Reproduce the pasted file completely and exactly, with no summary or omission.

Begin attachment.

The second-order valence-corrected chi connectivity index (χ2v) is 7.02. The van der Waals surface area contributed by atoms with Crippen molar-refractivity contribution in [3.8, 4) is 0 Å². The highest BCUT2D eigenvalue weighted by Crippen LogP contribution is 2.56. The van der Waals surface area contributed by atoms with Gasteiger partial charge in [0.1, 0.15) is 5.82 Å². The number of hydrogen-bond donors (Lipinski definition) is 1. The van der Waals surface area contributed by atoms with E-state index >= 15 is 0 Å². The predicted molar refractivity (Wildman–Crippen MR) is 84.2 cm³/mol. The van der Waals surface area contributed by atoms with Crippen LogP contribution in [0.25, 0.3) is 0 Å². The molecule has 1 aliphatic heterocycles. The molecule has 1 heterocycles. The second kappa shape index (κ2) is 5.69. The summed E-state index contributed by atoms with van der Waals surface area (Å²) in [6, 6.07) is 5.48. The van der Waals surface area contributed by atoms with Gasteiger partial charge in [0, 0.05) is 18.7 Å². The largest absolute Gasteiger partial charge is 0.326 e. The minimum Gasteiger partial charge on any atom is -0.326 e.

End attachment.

The second-order valence-corrected chi connectivity index (χ2v) is 7.02. The van der Waals surface area contributed by atoms with Crippen molar-refractivity contribution in [3.8, 4) is 0 Å². The highest BCUT2D eigenvalue weighted by Crippen LogP contribution is 2.56. The van der Waals surface area contributed by atoms with Gasteiger partial charge in [0.1, 0.15) is 5.82 Å². The number of hydrogen-bond donors (Lipinski definition) is 1. The van der Waals surface area contributed by atoms with E-state index >= 15 is 0 Å². The predicted molar refractivity (Wildman–Crippen MR) is 84.2 cm³/mol. The van der Waals surface area contributed by atoms with Crippen LogP contribution in [0.25, 0.3) is 0 Å². The molecule has 1 aliphatic heterocycles. The molecule has 1 heterocycles. The second kappa shape index (κ2) is 5.69. The summed E-state index contributed by atoms with van der Waals surface area (Å²) in [6, 6.07) is 5.48. The van der Waals surface area contributed by atoms with Gasteiger partial charge in [0, 0.05) is 18.7 Å². The largest absolute Gasteiger partial charge is 0.326 e. The minimum Gasteiger partial charge on any atom is -0.326 e.